Blue Eyed Stranger reel

Also known as The Blue Eyed Stranger, Blue Hydrangea, Blue-Eyed Stranger, The Blue-Eyed Stranger.

There are 5 recordings of this tune.

Blue Eyed Stranger has been added to 2 tune sets.

Blue Eyed Stranger has been added to 34 tunebooks.

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Three settings

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Five comments

Blue Eyed Stranger

Very popular (and ancient) Morris tune, found in most traditions.
Commonly known as the Blue Eyed Strangler.

The Blue Eyed Stranger shuffled into town
with his fiddle slung over his shoulder oh.
He seemed so shy, that he caught the maiden’s eye
but he proved to be much bolder oh.
He said I can dance the bagpipes.I can dance the jig.
I can dance the highest caper oh.
I can play a tune that will charm the singing birds
I’m the finest cat-gut scraper oh.

The Blue-Eyed Stranger

A tune that’s played at the Golden Guinea pub session, Bristol (UK).

A Cotswold morris tune. This setting is very similar to the one used by the morris men at Headington, Oxfordshire, England.

Blue Eyed Stranger, X:2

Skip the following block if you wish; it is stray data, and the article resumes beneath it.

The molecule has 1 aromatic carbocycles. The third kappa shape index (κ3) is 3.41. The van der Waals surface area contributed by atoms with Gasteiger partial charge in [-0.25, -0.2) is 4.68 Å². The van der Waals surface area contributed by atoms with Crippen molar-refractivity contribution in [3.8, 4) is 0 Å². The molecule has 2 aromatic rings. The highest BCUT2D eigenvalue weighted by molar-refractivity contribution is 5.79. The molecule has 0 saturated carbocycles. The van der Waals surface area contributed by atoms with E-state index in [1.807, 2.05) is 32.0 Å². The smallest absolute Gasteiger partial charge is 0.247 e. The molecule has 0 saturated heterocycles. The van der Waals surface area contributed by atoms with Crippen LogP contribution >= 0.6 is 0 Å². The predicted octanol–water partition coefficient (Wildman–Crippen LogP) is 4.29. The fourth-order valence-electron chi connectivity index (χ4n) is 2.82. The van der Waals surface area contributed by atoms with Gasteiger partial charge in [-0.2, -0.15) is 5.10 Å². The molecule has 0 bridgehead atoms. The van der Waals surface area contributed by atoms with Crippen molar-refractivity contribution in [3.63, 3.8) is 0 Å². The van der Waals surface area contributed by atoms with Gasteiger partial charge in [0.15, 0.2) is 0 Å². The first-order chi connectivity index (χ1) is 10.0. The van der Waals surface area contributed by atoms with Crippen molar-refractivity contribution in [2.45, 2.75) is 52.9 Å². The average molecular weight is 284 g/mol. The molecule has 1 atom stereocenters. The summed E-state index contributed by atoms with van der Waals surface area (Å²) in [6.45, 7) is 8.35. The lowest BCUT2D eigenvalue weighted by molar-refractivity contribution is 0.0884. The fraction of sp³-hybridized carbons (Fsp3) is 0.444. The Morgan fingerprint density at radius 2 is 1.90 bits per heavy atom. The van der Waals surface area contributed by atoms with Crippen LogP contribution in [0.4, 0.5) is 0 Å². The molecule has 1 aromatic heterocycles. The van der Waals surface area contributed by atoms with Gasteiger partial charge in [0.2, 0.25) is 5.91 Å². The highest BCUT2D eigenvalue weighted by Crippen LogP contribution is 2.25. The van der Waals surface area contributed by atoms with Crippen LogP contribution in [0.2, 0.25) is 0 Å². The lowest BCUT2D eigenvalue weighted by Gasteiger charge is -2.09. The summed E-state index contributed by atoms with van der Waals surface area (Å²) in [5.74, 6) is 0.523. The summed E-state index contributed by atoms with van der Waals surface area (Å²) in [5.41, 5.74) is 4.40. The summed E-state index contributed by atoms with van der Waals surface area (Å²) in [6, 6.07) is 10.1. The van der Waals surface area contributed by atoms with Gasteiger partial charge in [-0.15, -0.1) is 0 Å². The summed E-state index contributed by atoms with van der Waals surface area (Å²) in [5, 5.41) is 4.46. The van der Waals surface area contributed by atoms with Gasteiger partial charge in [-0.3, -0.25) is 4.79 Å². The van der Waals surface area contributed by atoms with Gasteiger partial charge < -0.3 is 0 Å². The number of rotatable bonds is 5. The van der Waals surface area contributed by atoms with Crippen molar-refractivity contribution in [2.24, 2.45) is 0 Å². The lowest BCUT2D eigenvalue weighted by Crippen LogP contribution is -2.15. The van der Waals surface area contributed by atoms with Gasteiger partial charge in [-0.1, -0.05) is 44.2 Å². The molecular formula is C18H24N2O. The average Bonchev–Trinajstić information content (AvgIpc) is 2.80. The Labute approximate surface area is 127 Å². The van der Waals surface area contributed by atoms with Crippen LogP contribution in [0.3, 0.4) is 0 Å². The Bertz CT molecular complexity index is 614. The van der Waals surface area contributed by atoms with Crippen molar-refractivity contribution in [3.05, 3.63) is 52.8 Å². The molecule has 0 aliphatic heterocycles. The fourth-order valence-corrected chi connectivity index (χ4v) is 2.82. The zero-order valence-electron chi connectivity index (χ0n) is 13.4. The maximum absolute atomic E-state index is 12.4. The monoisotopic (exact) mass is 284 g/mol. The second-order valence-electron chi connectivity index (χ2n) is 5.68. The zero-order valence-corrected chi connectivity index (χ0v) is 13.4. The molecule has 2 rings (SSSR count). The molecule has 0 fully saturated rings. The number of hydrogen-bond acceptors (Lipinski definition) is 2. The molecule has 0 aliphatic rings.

The Old Swan Band’s setting (a cracker!) as found on their 2014 album “Fortyssimo”
T:Blue Eyed Stranger
D:Old Swan Band: “Fortyssimo” - (2014) - WildGoose, WGS407CD
S: - 3rd tune (not listed) in a set with “Devon Bonny Breastknot” & “Getting Upstairs”, starting at 2’40"

N:Also known, jokingly, as “The Blue Eyed Strangler” or “The Blue Hydrangea”
Z:Jem Hammond 8:7:2020
G3 D D2 D2|EFGB A2 GA|B2 d2 BAGF|E2 F2 E/F/E D2||
G3 D D2 D2|EFGB A2 GA|B2 d2 BAGF|E2 F2 G4|]
GABc d2 d2|edcB A2 A2|GABc d2 d2|B2 c2 d4 ||
GABc d2 d2|edcB A2 GA|B2 d2 BAGF|E2 F2 G4|]

Re: Blue Eyed Stranger

A search on the title on The Traditional Tune Archive produces 5 more variants.

Re: Blue Eyed Stranger

The tune, under the title “The Mill, Mill O”, with sweetly bawdy lyrics, was known to Robert Burns, who wrote to it “When Wild War’s Deadly Blast” in 1793, a variation on the recognition theme (see: “John Reilly” and others). The melody is also familiar as “The Soldier’s Return”, and as such was printed (slightly amended) by Nathaniel Coverly in Boston betwen 1810 and 1814. Unearthing the provenance of folk tunes provides countless hours of pleasure … hunting an innocent melody to its lair. I imagine an on-line thesaurus of musical motifs. If it exists, someone should post a link.